Yuan Baiwei, inspector of the Shanghai Municipal Finance Bureau, said the municipal government will launch a development fund within the year to support strategic industries in Lingang. The fund will provide more than 100 billion yuan of fiscal support in five years to nurture research and development, technology renovation and new products.
Talent policies are the highlight of the newly released measures, targeting professionals from home and abroad.
Specifically, the policies focus on talent who promise to continue working in the area for at least two more years after obtaining Shanghai residential licenses. They can then be granted Shanghai household registration within five years, instead of seven years previously.
For key talent in strategic industries, the period can be further shortened to three years.
Overseas students who work in Lingang can apply for the type B overseas residence permit with a maximum validity of 10 years. No work permit will be needed for such cases.
Overseas students, who were previously required to have at least two years of work experience in other markets before securing a job in Shanghai, can now work in Lingang right after graduation.
“Based on the basic rule of further opening-up, the newly introduced talent policies in Lingang have made a large number of breakthroughs. The ultimate goal is to let talent enjoy the services of the city as soon as possible,” said Yu Chengbin, deputy head of the Shanghai Municipal Human Resources and Social Security Bureau.
Sany Heavy Machinery has been operating in Lingang for a decade. During the first half of this year, the company’s total output increased 9 percent year-on-year to over 5 billion yuan. The company’s chairman Yu Hongfu said that Lingang’s inclusion in the Shanghai FTZ will increase Sany’s competitiveness in the global market.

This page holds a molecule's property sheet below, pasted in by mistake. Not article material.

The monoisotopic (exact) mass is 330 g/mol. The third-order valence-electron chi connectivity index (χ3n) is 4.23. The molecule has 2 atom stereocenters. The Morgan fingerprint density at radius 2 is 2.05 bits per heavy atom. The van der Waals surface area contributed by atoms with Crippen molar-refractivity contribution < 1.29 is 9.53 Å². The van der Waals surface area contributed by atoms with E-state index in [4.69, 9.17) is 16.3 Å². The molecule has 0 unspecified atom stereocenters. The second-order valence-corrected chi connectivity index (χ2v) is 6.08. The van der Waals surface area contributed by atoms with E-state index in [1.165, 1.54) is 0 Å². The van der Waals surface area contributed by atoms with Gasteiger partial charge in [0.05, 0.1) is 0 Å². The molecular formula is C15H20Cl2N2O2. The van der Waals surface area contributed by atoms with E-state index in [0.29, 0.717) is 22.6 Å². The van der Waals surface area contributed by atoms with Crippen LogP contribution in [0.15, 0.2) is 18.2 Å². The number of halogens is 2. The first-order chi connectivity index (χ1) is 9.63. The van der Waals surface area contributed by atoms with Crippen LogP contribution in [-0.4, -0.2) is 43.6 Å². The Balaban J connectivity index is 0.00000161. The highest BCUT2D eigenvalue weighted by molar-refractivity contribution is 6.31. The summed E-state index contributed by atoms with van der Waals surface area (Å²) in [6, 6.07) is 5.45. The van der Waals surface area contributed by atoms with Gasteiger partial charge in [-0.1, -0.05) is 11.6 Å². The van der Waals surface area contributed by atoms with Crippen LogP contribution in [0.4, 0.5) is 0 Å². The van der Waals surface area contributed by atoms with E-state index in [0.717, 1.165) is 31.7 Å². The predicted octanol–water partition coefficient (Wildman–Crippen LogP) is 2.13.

“With the detailed policies of the Lingang Special Area released, the company will be substantially more attractive to overseas talents and experts, which will in turn make our products better known in the international market,” he said.
Sun Yuanxin, a professor of management and a researcher of free trade zones at Shanghai University of Finance and Economics, said Lingang will not only take the upper hand regarding the four key industries stated in the plan, but also will take the lead in the development of smart manufacturing, new electric vehicles and big data.
“Defining the newly included area as a special economic zone will encourage more emerging industry companies to settle down in Lingang and help Shanghai to achieve more results in strategically important industries, which is in line with the country’s development trajectory,” he said.
Lingang, the farthest southeastern part of east Shanghai’s Pudong district, has provided many manufacturing industry success stories since the municipal government started to build an industrial cluster in 2003. Artificial intelligence giants like Cambricon and SenseTime have set up operations in Lingang.
The Lingang administrative committee rolled out a plan in May 2018 to build a demonstration zone that will allow testing of driverless cars, boats and even planes.
Lingang’s capability in high-end manufacturing is crucial at a time when China’s economic development faces mounting uncertainties worldwide, said Yin Chen, secretary-general of the FTZ research institute at Fudan University.
“It is of the utmost importance now to enhance the country’s industrial competitiveness and move up to the top of the value chain. To that end, the improved capability in science and technology innovation is a must for a city and for the country generally,” he said.
Given the higher opening-up level to be seen from inclusion of the Lingang Special Area, Shanghai will be better able to attract high-end talent and other resources worldwide. This will boost Shanghai’s competitiveness and global cooperation, said Yin.